As a small child in the early 1990s, I grew up watching reruns of the television show, “Mister Rogers Neighborhood” on PBS. While I may no longer be able to tell you the plot to a trip to the Neighborhood of Make Believe, I will always remember Fred Rogers and his cast of characters made me feel like they were talking directly to me, and that my thoughts and feelings were important — even when I was scared or confused by what is going on in the world around me.

I wonder what Mr. Rogers would say to children today to cope with the news about COVID-19 and the unprecedented efforts to slow its spread. Right now, I feel like I could also use the reassuring words of Mr. Rogers — I’m scared and worried about what this virus and its aftermath are going to mean for my family, friends and the people in my neighborhood.

A famous quote by Fred Rogers pops up on my Facebook feed every time a big disaster or tragedy takes place; “When I was a boy and I would see scary things in the news, my mother would say to me, ‘Look for the helpers. You will always find people who are helping.’”

As I spoke to people this week in the face of the disruptions caused by the COVID-19 virus, the thing I heard most was the people that are already stepping forward to be the helpers. Churches, organizations and individuals had contacted the Stillwater Area School District asking how they could volunteer and help students and families in need as soon as it was announced that students would not be returning from spring break. Posts to Facebook groups offered short-term childcare, meals and assistance to families and senior citizens. Restaurants are offered free meals to children who rely on the free school breakfast and lunch program for daily meals.

The Greater Stillwater Chamber of Commerce has put together a resource of all the restaurants and businesses that will be offering curbside pick-up and home delivery, called The Great Valley Take-out Rally. You can find this list of businesses by searching for The Great Valley Take-Out Rally on Facebook. This is going to be a great way for locals to help out businesses that have just made it through the challenging winter season.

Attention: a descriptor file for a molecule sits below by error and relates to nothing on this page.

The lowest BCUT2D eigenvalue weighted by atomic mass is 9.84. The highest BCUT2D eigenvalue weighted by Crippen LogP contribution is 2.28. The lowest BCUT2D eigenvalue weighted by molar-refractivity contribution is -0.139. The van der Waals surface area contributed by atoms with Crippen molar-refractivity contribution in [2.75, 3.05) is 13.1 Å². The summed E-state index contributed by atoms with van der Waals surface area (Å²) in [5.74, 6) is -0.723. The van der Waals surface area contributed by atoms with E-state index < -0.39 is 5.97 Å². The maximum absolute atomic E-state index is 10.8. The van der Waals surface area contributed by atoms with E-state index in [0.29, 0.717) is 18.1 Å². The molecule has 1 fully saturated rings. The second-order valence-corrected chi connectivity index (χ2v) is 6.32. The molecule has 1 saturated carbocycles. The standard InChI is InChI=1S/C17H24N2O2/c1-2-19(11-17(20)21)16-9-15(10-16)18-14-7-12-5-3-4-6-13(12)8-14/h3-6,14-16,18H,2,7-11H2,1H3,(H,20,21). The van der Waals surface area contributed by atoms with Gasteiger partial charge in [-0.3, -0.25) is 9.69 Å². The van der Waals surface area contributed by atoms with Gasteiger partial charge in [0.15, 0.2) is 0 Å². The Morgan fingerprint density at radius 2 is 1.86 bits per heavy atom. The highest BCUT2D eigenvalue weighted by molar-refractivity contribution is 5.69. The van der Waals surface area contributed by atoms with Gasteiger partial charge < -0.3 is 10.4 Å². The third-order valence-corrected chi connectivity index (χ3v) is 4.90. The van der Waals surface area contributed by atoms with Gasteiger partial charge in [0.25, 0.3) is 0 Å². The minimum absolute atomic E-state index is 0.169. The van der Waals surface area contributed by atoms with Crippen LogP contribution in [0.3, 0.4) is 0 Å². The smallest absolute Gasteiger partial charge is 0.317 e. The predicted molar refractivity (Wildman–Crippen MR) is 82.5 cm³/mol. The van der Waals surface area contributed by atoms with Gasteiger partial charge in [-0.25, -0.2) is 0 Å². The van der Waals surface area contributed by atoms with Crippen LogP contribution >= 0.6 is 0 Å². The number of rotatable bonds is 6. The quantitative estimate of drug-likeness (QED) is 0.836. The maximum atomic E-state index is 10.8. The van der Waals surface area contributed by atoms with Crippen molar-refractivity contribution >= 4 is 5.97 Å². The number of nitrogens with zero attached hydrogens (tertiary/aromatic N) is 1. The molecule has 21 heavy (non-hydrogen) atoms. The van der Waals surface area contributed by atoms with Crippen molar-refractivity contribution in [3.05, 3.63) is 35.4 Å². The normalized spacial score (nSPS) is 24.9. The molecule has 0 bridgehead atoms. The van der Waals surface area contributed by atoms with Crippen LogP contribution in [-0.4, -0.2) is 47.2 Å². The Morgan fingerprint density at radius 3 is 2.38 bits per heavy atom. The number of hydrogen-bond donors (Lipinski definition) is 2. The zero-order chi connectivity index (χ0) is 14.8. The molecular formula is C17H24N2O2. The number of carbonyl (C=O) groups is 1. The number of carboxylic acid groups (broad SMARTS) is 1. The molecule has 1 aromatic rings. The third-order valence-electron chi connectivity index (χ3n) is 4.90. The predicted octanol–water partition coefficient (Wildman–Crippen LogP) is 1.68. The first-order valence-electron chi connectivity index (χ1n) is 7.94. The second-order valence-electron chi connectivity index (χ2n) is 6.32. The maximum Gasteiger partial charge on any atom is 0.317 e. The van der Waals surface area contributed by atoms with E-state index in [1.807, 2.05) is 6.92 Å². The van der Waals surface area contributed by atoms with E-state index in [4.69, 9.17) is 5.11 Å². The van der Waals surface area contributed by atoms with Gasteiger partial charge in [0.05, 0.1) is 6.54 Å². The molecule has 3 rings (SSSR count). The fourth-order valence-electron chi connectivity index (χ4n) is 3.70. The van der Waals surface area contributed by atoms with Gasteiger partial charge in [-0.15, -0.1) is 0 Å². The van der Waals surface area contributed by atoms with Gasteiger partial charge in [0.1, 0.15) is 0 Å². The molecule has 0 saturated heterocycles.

I see the helpers already stepping forward, and I know our neighborhood is going to get through this together. As the days and weeks go on, I ask that we keep helping each other. Our neighbors are going to need help; just as we may need to reach out for help too.

As I looked into the history of the Fred Rogers “Look for the Helpers” quote, I found that it is just part of a larger resource from Fred Rogers Productions on PBS.org on helping children through a crisis. While it can be a comfort to simply look for the helpers, Rogers asks us play our part in helping our community and helping children navigate this confusing and scary time. I found many of the tips comforting for my own life.

Here is a summary of this resource offered at pbs.org/parents/thrive/helping-children-with-tragic-events-in-the-news

While it is important to stay informed, limit how much your child sees of any news event. While interacting with your child, try to keep yourself calm. Give your child extra comfort and physical affection, as physical comfort goes a long way towards providing inner security for a child. That closeness can also help you cope with the uncertainty.

Try to keep up regular routines, so that children can count on their familiar pattern of everyday life. Plan something that you and your child enjoy doing together, like taking a walk or reading a book together, to remember simple activities that make us feel better.

Even if your child has spoken up about what they have seen or heard in the news, it can help to ask what they think is going on. If parents don’t bring up the subject, active imaginations in children can lead to misinterpretations.

Focus attention on the helpers, like the police, firemen, doctors, nurses, paramedics and volunteers. It’s reassuring to know there are many caring people who are doing all they can to help others in this world, and that if we are hurt or sick someone will help us.

Include your child if you’re making a donation, writing a letter or e-mail of support or taking some other action. It can help children to know that adults take many different active roles, and that we don’t give in to helplessness in times of worldwide crisis.

Alicia Lebens is the managing editor of the Stillwater Gazette.

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